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5 December 2013 11:26 am ,
Vol. 342 ,
An animal rights group known as the Nonhuman Rights Project filed lawsuits in three New York courts this week in an...
Researchers have been hot on the trail of the elusive Denisovans, a type of ancient human known only by their DNA and...
Thousands of scientists in the Russian Academy of Sciences (RAS) are about to lose their jobs as a result of the...
Dyslexia, a learning disability that hinders reading, hasn't been associated with deficits in vision, hearing, or...
Exotic, elusive, and dangerous, snakes have fascinated humankind for millennia. They can be hard to find, yet their...
Researchers have sequenced and analyzed the first two snake genomes, which represent two evolutionary extremes. The...
Snake venoms are remarkably complex mixtures that can stun or kill prey within minutes. But more and more researchers...
At age 30, Dutch biologist Freek Vonk has built up a respectable career as a snake scientist. But in his home country,...
- 5 December 2013 11:26 am , Vol. 342 , #6163
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Cells Tagged by Quantum Dots
24 September 1998 5:00 pm
Quantum dots are all the rage among physicists and chemists. Now these versatile flecks of semiconductor, which can serve as components in tiny transistors and emit light in rainbow hues, could catch biologists' eyes as well. In tomorrow's issue of Science, two research teams report using quantum dots as fluorescent tags capable of tracing specific proteins within cells. The new tags may soon allow researchers to simultaneously track numerous molecules inside cells with ease.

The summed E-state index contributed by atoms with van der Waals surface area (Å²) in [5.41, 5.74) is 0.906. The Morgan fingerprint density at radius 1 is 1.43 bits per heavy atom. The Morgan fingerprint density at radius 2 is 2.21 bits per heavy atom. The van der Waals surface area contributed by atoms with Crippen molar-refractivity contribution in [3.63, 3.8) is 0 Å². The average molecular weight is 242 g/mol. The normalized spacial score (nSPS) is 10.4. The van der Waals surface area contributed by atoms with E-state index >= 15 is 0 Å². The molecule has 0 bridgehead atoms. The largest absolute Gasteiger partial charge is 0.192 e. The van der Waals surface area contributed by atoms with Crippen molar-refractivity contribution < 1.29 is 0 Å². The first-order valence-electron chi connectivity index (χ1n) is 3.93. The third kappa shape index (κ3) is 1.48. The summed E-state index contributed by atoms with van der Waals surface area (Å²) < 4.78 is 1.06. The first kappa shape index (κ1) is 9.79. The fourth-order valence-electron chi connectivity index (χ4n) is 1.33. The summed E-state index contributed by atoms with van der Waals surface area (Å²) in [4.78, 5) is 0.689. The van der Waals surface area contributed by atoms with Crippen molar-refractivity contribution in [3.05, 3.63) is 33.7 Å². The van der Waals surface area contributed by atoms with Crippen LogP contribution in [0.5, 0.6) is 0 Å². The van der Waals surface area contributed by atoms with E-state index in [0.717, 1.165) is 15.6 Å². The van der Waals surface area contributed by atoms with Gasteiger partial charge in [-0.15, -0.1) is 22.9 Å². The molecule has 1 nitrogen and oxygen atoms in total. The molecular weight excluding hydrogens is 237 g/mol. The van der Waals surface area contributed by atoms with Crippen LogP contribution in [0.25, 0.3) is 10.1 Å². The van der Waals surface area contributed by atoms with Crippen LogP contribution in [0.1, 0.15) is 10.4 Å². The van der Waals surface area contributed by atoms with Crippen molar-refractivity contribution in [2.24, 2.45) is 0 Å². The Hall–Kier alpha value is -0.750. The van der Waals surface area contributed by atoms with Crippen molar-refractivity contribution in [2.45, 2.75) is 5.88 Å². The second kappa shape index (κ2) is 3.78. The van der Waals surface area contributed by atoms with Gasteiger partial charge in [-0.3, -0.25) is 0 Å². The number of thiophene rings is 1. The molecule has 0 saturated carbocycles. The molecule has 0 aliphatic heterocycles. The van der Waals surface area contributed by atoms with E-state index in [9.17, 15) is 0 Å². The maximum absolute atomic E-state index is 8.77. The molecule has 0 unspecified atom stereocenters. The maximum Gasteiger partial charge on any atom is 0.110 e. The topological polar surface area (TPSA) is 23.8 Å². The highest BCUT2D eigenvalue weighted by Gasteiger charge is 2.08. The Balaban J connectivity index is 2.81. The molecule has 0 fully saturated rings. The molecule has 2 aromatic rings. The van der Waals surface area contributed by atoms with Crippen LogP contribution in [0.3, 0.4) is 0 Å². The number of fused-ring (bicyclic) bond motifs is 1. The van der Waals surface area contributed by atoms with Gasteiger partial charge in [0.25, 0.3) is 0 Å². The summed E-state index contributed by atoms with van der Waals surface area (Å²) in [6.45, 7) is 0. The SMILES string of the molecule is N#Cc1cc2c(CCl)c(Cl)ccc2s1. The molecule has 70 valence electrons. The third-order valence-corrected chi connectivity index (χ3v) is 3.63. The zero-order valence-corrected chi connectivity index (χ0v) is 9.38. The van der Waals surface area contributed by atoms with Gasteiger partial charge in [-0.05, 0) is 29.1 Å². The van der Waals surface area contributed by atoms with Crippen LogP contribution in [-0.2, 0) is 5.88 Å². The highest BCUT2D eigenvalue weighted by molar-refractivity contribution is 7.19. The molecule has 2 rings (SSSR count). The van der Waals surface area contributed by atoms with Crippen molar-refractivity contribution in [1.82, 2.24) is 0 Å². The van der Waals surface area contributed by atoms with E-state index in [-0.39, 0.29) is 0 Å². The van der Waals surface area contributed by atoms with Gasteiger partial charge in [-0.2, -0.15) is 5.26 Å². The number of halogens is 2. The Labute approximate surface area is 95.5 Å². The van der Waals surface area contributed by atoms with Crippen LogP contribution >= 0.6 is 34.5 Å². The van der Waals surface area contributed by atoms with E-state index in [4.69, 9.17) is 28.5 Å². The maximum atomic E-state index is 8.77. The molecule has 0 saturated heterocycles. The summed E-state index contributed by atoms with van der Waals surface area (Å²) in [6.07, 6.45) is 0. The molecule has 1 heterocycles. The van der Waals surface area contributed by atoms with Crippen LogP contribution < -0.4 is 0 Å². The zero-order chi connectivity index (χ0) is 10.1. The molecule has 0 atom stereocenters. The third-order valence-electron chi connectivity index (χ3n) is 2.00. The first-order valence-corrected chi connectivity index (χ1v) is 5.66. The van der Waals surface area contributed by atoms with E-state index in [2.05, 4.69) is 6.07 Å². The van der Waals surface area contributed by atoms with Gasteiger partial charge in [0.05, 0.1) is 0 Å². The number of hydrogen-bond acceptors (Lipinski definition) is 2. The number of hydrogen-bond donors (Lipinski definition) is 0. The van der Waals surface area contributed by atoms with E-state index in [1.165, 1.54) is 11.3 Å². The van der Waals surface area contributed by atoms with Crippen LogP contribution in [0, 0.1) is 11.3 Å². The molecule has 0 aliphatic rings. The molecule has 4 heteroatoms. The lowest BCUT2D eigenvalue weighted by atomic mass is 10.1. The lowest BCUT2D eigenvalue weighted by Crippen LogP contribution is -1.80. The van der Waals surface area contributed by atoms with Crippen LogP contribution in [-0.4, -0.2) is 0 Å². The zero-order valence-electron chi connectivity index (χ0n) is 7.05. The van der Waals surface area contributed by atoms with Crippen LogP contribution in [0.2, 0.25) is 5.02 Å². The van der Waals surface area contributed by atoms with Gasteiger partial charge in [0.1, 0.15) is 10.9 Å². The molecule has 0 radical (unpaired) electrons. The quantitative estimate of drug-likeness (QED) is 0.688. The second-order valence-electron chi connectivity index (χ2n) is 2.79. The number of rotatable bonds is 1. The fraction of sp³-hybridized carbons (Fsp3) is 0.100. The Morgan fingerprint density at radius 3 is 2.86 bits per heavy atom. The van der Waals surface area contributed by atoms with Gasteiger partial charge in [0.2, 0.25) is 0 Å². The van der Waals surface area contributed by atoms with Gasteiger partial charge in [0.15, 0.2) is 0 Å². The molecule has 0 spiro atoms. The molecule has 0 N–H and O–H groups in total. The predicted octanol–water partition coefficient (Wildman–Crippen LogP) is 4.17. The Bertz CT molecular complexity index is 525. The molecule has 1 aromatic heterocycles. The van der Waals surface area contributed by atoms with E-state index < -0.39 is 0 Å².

The current generation of fluorescent tags, made from small organic dye molecules, are widely used to do everything from decoding DNA to helping diagnose infections. But they can also be toxic, burn out quickly, and be difficult to use in tandem, since each dye must typically be excited with photons at a different wavelength. Quantum dots come in a similar rainbow of hues, with smaller dots giving off shorter wavelength--or bluer--light. They're also nontoxic and fluoresce up to 100 times longer than organic dyes, and can all be stimulated to emit light by a single laser, allowing researchers to observe many compounds within a cell at the same time. But these tiny semiconducting grains aren't equipped to float around inside cells and latch onto specific cellular targets.
Paul Alivisatos and his colleagues at the University of California, Berkeley, and Lawrence Berkeley National Laboratory, along with another team led by Shuming Nie at the University of Indiana, Bloomington, did away with that drawback. They chemically altered the surfaces of 1 to 5 micrometer dots so they would dissolve in water, enabling them to diffuse throughout cells. Next they then linked the light emitters to molecules that would guide them to specific cellular targets, such as nuclei.
"It's quite likely these particles will replace conventional organic dyes," says Louis Brus, a quantum dot expert at Columbia University. The Berkeley and Indiana teams are already gearing up to use their dots to improve DNA sequencing and diagnostic tests for the AIDS virus.